OWNER:                               Ashland Food Cooperative
APPLICANT:                       KenCairn Landscape Architecture (agent for owner)
DESCRIPTION:                  A request for Site Review approval to reconfigure the landscape and patio areas along A Street to provide more water-efficient landscaping, improve the employee break area, and provide secure employee bicycle parking for the Ashland Community Food Store located at 237 N First Street.  The application includes requests for a Tree Removal Permit to remove two trees.   (The property is located within the Ashland Railroad Addition Historic District and the Detail Site Review Zone, and because of the building size is also subject to additional standards for large scale projects.)    COMPREHENSIVE PLAN DESIGNATION: Employment; ZONING: E-1; ASSESSORíS MAP: 39 1E 09BA; TAX LOT: 13401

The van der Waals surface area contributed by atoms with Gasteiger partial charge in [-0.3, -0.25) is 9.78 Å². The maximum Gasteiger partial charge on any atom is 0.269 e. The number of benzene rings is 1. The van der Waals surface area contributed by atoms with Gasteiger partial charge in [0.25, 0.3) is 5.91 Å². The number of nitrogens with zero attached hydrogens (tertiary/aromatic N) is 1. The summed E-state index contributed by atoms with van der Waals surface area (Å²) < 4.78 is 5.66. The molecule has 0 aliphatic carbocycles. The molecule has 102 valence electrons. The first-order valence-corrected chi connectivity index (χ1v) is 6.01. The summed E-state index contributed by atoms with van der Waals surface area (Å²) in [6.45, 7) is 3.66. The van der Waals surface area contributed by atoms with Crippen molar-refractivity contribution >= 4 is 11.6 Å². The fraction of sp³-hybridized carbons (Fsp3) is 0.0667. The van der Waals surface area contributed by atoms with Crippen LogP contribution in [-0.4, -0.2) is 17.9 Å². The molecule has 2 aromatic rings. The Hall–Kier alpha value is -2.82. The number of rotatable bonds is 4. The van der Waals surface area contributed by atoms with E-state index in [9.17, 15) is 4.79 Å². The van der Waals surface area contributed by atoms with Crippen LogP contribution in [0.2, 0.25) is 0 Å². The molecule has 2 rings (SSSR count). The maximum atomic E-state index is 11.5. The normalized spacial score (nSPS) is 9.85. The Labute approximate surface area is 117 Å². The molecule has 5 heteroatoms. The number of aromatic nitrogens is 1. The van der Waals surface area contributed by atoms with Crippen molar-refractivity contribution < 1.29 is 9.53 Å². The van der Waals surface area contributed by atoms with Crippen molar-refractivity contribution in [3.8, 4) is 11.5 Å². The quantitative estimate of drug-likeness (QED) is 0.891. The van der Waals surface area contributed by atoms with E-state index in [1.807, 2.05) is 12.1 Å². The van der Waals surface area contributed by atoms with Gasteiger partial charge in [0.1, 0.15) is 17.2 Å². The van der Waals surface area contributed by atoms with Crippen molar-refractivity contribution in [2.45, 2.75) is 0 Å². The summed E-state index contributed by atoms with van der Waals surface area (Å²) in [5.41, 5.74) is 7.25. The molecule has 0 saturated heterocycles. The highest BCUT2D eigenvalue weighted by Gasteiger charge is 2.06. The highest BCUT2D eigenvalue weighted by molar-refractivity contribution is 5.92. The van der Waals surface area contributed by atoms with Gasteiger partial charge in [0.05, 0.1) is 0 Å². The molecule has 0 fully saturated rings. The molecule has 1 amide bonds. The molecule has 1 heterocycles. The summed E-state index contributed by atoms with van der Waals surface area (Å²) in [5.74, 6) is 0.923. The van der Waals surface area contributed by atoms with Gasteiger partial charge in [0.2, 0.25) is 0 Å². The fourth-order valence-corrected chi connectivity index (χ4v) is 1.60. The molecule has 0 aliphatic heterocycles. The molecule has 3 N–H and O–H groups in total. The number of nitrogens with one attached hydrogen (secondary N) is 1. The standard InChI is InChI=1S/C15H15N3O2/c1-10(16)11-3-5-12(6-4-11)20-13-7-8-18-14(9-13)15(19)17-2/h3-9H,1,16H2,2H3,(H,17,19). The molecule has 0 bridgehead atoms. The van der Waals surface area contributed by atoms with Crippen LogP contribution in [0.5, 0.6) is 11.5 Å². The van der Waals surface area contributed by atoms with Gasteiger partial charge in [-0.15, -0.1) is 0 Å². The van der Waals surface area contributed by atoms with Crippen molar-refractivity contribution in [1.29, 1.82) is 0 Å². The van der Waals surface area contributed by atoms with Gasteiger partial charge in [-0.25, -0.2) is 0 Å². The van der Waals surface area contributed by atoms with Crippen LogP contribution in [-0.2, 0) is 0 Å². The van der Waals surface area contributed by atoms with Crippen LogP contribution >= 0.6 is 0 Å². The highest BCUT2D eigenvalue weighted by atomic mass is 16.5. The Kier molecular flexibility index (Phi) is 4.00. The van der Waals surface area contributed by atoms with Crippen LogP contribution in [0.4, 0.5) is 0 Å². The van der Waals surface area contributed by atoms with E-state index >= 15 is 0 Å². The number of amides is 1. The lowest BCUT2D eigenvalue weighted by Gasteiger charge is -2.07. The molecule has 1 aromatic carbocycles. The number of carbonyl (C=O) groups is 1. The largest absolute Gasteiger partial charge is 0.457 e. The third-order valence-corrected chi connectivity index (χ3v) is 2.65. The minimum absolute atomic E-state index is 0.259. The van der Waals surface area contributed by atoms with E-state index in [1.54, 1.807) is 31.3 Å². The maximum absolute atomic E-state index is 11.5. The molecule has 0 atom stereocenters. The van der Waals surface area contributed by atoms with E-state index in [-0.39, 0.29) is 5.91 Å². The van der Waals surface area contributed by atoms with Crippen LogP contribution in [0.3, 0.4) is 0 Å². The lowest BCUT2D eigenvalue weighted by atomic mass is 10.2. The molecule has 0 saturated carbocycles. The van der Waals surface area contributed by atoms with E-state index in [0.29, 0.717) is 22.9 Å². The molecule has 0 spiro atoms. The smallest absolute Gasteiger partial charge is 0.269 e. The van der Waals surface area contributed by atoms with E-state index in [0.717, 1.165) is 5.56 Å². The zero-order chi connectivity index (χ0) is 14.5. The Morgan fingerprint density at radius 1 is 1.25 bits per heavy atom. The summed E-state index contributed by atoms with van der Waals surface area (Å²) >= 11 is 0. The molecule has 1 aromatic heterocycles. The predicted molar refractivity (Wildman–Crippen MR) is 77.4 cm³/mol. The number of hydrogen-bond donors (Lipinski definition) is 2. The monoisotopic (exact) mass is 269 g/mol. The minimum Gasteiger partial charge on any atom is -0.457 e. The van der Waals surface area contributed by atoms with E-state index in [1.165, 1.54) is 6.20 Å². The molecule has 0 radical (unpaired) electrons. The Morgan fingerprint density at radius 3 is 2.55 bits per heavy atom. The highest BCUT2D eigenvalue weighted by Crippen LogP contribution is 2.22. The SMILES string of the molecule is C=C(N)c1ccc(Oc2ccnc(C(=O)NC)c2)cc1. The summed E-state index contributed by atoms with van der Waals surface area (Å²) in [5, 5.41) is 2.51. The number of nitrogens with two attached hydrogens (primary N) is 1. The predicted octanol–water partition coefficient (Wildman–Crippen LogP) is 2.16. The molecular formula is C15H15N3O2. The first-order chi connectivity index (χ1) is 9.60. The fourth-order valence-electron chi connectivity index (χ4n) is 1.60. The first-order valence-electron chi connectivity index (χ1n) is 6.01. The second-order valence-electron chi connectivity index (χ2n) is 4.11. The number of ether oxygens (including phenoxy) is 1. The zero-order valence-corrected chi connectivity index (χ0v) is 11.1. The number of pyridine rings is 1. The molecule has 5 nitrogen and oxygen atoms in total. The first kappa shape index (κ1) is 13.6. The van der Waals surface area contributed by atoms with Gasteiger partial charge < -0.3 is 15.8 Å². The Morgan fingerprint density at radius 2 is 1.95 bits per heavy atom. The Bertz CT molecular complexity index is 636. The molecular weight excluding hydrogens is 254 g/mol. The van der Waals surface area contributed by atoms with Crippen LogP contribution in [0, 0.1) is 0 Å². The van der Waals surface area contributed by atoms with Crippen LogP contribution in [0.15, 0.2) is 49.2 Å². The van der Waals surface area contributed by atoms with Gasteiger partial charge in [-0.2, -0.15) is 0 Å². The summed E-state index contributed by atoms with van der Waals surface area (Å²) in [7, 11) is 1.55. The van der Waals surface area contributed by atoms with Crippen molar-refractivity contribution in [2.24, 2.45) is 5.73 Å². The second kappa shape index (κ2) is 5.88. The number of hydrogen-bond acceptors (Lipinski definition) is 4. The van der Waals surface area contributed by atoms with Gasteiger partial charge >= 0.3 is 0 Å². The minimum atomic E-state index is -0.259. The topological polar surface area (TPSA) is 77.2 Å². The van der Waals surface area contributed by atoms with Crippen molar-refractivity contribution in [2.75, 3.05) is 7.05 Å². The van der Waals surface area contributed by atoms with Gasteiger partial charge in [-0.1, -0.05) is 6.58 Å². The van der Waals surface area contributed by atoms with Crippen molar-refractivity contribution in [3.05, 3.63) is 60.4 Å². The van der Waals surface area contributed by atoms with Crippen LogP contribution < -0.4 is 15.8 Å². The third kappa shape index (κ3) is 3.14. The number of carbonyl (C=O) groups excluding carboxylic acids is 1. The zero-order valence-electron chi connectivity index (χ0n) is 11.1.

All Commissioners confirmed they did a site visit.
Associate City Planner Derek Severson gave a staff report.  Mr. Severson explained that the applicants are trying to improve the employee break area and offer secure employee bicycle parking as well as providing more water efficient landscaping.  The landscaping plan does include the request for the removal of two trees located at the rear of the property.
Applicant Kerry KenCairn, 545 A Street, Suite 3 gave an overview of the application. Ms KenCairn explained that the two Raywood Ash trees being removed were planted back in the mid 1980ís when the Co-Op acquired the property.  The applicant is suggesting replacing them with one large shade tree and one ornamental tree.  The project in general is a complete remade of the ornamental landscaping in the back of the Co-Op. 
After a brief discussion which included the use of bubblers for irrigation, the Commissioners made the following motion.